Study demographics: PAH compared with no-PH
The patient demographics and characteristics of patients with PAH and no PH are compared in Tables 2 and 3; the features of the LHD-PH and ILD-PH are also shown. As can be seen, all the patients with PAH were female, with trends towards being older at the times of diagnosis of SSc and PAH. While a significantly greater proportion of the PAH group had anti-centromere antibodies (anti-cents), there were no significant differences in the frequency of Raynaud’s phenomenon (P = 0.178) and calcium channel blocker use (P = 0.128) between the groups. As expected, the PAH group had significantly higher sPAPTTE, and significantly lower DLCOcorr and 6MWD compared to the no PH group. Comparing the PAH and no PH groups, PAH was associated with a significantly higher mean ± SD NT-proBNP (1,074 ± 1,506 versus 303 ± 461, P = 0.008) and FVC/DLCOcorr ratio (2.1 ± 0.5 versus 1.45 ± 0.4, P = 0.0001). As NT-proBNP levels can be affected by older age, renal dysfunction, calcium channel blocker use, body mass index (BMI) and diabetes mellitus, we evaluated these relationships using simple linear regression. Here we found that that higher NT-proBNP levels were associated with older age (P <0.0001) and impaired renal function (P = 0.013), whilst lower NT-proBNP levels were associated with diabetes mellitus (P = 0.040). In this study, neither calcium channel blocker use (P = 0.862) nor BMI (P = 0.930) was associated with NT-proBNP levels.
Table 2. Comparison of clinical characteristics between study groups
Table 3. Comparison of investigation parameters between groups
Study demographics: comparing the types of PH
The PAH, LHD-PH and ILD-PH groups had a comparable age at SSc onset, age at the time of study, disease duration, disease subtype, antibody profile and 6MWD (all P >0.20). The groups also had a comparable mPAP (P = 0.527) and mean right atrial pressure (mRAP) (P = 0.562), but not pulmonary vascular resistance (PVR), with a significantly higher PVR seen in the PAH group compared with LHD-PH (P = 0.015). As expected, the group with ILD-PH had a significantly lower FVC (P = 0.0005) and DLCO (P = 0.031) than the PAH group.
While the highest absolute NT-proBNP levels were observed in ILD-PH (3,367 ± 3,337.0 pg/mL), there were no significant differences in NT-proBNP levels between the PH groups (P = 0.169). There was also no significant difference in the FVC/DLCOcorr ratio between the PH groups (P = 0.261).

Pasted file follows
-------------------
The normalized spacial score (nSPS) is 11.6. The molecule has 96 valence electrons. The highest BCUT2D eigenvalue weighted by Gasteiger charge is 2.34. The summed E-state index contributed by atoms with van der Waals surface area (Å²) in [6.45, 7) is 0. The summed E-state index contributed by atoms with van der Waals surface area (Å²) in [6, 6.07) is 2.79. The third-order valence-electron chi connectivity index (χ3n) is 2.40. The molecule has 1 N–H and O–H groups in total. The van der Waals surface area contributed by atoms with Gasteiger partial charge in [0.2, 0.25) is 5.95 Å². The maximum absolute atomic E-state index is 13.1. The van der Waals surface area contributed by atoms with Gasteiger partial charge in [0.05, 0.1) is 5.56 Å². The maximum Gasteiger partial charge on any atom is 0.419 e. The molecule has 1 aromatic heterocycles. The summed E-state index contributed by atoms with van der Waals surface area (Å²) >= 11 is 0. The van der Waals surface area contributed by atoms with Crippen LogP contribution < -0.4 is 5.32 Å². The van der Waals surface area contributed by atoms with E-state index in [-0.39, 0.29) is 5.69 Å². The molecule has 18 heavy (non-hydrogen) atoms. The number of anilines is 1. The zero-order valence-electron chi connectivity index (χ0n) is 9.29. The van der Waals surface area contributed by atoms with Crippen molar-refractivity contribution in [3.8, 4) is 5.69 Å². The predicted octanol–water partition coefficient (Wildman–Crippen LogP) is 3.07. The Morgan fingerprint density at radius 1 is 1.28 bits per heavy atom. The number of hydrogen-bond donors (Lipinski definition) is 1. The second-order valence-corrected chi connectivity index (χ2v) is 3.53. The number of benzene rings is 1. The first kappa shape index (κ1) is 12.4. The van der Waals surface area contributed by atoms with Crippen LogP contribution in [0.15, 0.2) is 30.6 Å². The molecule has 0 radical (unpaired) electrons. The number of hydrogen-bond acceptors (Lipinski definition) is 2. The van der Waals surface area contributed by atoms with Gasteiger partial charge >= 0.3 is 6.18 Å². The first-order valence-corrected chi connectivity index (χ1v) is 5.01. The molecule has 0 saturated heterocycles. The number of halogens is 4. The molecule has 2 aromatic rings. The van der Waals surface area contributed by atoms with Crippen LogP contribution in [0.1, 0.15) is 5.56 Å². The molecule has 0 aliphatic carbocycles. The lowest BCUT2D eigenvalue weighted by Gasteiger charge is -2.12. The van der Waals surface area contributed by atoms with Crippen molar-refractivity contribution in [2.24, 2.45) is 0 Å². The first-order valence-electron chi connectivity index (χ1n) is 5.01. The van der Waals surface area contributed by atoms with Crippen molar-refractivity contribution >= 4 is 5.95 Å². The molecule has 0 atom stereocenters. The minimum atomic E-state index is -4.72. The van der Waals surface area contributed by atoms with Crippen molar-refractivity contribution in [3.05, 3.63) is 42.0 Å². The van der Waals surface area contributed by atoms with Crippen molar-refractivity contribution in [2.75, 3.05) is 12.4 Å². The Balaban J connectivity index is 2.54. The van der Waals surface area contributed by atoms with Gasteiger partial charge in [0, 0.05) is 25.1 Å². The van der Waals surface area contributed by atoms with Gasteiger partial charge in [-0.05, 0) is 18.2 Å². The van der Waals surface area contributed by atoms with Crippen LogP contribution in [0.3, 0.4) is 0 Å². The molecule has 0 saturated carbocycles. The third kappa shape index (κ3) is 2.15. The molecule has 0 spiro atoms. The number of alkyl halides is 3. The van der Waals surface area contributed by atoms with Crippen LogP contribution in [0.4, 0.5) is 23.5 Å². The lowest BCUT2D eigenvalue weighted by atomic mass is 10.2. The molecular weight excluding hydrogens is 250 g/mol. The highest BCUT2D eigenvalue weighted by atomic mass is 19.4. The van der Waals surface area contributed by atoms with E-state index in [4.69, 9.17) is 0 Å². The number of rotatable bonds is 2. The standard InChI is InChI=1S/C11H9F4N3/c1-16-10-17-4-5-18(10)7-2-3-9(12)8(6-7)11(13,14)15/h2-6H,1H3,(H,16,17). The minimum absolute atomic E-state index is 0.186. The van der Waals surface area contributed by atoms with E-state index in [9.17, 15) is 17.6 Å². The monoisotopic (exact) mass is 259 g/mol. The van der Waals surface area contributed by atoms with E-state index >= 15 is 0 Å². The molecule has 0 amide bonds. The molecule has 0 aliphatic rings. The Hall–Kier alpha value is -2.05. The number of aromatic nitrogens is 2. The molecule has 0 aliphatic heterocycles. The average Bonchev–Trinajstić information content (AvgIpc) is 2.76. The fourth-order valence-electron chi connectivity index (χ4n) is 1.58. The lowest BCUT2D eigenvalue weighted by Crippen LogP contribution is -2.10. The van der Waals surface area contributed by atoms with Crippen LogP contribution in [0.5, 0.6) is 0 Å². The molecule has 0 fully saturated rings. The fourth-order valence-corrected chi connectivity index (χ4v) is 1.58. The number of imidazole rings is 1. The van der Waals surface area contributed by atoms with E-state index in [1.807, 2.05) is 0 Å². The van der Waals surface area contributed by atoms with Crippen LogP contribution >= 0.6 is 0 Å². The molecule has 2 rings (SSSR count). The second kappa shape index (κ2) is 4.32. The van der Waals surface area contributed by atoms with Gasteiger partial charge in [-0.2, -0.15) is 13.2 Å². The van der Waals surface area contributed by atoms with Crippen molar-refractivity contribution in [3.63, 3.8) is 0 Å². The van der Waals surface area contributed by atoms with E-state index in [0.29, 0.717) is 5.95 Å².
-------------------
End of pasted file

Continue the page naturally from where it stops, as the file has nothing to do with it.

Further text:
Performance of the screening algorithm
The performance of the proposed NT-proBNP and PFT screening algorithm, as applied to this cohort, is presented in Table 4. The sensitivity, specificity, PPV and NPV for PAH were 94.1%, 54.5%, 61.5% and 92.3%, respectively. In comparison, the sensitivity, specificity, PPV and NPV of the ESC/ERS guidelines in this cohort, were 94.1%, 31.8%, 51.6% and 87.5%. Using the proposed algorithm, there was only one case of missed PAH. This patient had an mPAP of 48 mmHg at RHC; however, the patient was haemodynamically (mRAP 4.5 mmHg, cardiac output (CO) 8.2 L/min and PVR 4.5 Woods units) and functionally (WHO FC II, 6MWD 460 m) well preserved. Of the patients with PAH who were screen positive, 56% screened positive to NT-proBNP and PFTs, with 25% screening positive to NT-proBNP alone, and 19% with PFTs alone.
Table 4. Performance of screening models for pulmonary arterial hypertension (PAH), pre-capillary pulmonary hypertension (pre-CPH) and pulmonary hypertension (PH)
The performance of the proposed algorithm when compared with the ESC/ERS guidelines for pre-CPH and all patients with PH, is also presented in Table 4. As can be seen, the proposed algorithm was also effective at screening for pre-CPH and ‘all-cause’ PH; the sensitivity, specificity, PPV and NPV of the proposed algorithm for all-cause PH was 88.9%, 54.5%, 70.6% and 80.0%, respectively.
Alternate case scenario analysis
Due to the higher than expected prevalence of PAH in this study (as patients had already screened positive to the ASCS algorithm in order to undergo RHC), we performed an alternate case scenario analysis with a PAH prevalence of 10%, as commonly reported in the literature (see Additional file 1) . Here we find that the adjusted sensitivity, specificity, PPV and NPV of the proposed algorithm for PAH was 94.1%, 54.5%, 18.7% and 98.8%, respectively. For comparison, the adjusted sensitivity, specificity, PPV and NPV of the ESC/ERS algorithm was 94.1%, 31.8%, 13.3% and 98.1%, respectively. Therefore, our proposed screening model captures almost all patients with PAH, and would have reduced the number of patients referred for echocardiography and potentially RHC by 50%.
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Application of the proposed screening algorithm to ‘no PH’ group